Cape Town - The heavy series defeat in Australia has not deterred Proteas interim men’s coach Malibongwe Maketa from wanting to continue in the role on a permanent basis.
Maketa was appointed interim coach in November after Mark Boucher’s sudden resignation to join the Mumbai Indians in the Indian Premier League.
The 42-year-old endured a baptism of fire in Australia with the hosts dominating the series, which they eventually won 2-0. The Proteas managed to hang on for a draw in the final Test in Sydney, but that was primarily due to almost two days of play being lost to rain and bad light.
Maketa, though, remains committed to the Proteas and is hoping to continue in the position after submitting his application to Cricket SA.
"Most definitely,” he said. “I think it's an exciting challenge with what we have. Looking at the players back home, everybody's looking up for an opportunity to push for a spot.
"From that point of view, I'll definitely be putting my name up and hope to be part of this project.”
The Proteas’ major Achilles heel on the tour of Australia was their poor efforts with the bat. Their highest score of the series - 255 - was posted in their second last innings of the tour but yet it was still not enough to avoid the follow-on.
Furthermore, the batting unit managed just five half-centuries throughout the series with no South African batter registering a century.
In contrast, Australia struck three centuries with David Warner stroking a majestic double-century in his 100th Test at the MCG, while Usman Khawaja was unbeaten on 195 in Sydney. Steve Smith also made 104 at the SCG.
"A lot of the guys at home are scoring runs, but I don't believe that any first-class system across the world will prepare you for the quality of this Australian attack," Maketa said.
"That means your first-class performers need to be exposed to the next level to close the gap for Test cricket.
"I believe in exposing the guys who are performing at first-class level through South Africa ‘A’ and this team to get a feel of what being at this level is all about.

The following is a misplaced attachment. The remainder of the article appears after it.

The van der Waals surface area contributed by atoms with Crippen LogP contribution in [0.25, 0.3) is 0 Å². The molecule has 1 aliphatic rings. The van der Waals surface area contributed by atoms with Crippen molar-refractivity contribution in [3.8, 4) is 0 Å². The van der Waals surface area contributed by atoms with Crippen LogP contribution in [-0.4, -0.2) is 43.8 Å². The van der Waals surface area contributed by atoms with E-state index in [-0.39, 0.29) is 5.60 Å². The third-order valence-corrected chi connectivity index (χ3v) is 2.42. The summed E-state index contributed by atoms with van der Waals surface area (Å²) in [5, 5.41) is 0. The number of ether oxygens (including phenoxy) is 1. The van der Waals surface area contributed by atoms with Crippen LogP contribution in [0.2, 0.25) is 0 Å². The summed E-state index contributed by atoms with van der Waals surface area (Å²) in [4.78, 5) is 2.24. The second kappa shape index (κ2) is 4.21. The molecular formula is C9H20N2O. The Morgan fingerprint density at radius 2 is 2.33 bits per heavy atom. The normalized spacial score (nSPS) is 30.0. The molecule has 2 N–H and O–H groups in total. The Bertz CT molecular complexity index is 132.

"I know CSA is working hard to get more Test matches for us and it has been said enough that we have to play more Tests for us to grow.
"For these players to grow, they have to play more and be exposed to Test cricket. I felt we had enough first-class experience, but it was nowhere near enough to compete at this level and that bowling attack. You need to be tested a lot more to be able to compete at this level.”
Maketa, though, believes that the gap between the Proteas and Australia is not as large as the scoreboards suggest at the moment and that he is positive they can recover having learnt these harsh lessons Down Under.
“The quality of this Australian team is there for everybody to see, and they give you nothing," Maketa said.
"They control their lengths very well and set their fields cleverly, so from an experience and quality perspective, I can't say it’s difficult to gauge the gap because they've beaten us 2-0.
"How big is the gap? At the moment, it may feel big now, especially with how we played in the first two Tests.
"However, I don't think it's that big. If you look at our bowling attack and you look at the fact that we competed here, I believe that if two batters put their hands up in the first Test, we were in the game.
"We would've needed a lead of 100 runs and our bowling attack would've thrived in those conditions. Who knows?"